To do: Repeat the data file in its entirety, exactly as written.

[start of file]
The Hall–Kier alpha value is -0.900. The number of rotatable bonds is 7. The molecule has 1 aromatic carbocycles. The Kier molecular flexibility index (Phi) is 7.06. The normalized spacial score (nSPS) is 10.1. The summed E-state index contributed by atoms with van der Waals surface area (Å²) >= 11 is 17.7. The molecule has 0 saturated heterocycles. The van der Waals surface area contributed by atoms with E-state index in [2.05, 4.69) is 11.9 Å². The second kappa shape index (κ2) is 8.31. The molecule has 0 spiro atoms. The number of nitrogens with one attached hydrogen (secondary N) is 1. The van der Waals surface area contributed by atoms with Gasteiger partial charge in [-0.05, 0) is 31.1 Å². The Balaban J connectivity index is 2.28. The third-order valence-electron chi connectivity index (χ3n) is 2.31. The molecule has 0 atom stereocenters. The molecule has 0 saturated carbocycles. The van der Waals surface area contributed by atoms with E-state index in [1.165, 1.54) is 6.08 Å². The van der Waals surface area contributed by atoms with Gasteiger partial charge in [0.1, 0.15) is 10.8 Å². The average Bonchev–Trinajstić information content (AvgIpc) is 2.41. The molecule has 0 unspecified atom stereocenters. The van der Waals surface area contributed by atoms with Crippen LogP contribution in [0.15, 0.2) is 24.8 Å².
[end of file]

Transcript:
The Hall–Kier alpha value is -0.900. The number of rotatable bonds is 7. The molecule has 1 aromatic carbocycles. The Kier molecular flexibility index (Phi) is 7.06. The normalized spacial score (nSPS) is 10.1. The summed E-state index contributed by atoms with van der Waals surface area (Å²) >= 11 is 17.7. The molecule has 0 saturated heterocycles. The van der Waals surface area contributed by atoms with E-state index in [2.05, 4.69) is 11.9 Å². The second kappa shape index (κ2) is 8.31. The molecule has 0 spiro atoms. The number of nitrogens with one attached hydrogen (secondary N) is 1. The van der Waals surface area contributed by atoms with Gasteiger partial charge in [-0.05, 0) is 31.1 Å². The Balaban J connectivity index is 2.28. The third-order valence-electron chi connectivity index (χ3n) is 2.31. The molecule has 0 atom stereocenters. The molecule has 0 saturated carbocycles. The van der Waals surface area contributed by atoms with E-state index in [1.165, 1.54) is 6.08 Å². The van der Waals surface area contributed by atoms with Gasteiger partial charge in [0.1, 0.15) is 10.8 Å². The average Bonchev–Trinajstić information content (AvgIpc) is 2.41. The molecule has 0 unspecified atom stereocenters. The van der Waals surface area contributed by atoms with Crippen LogP contribution in [0.15, 0.2) is 24.8 Å².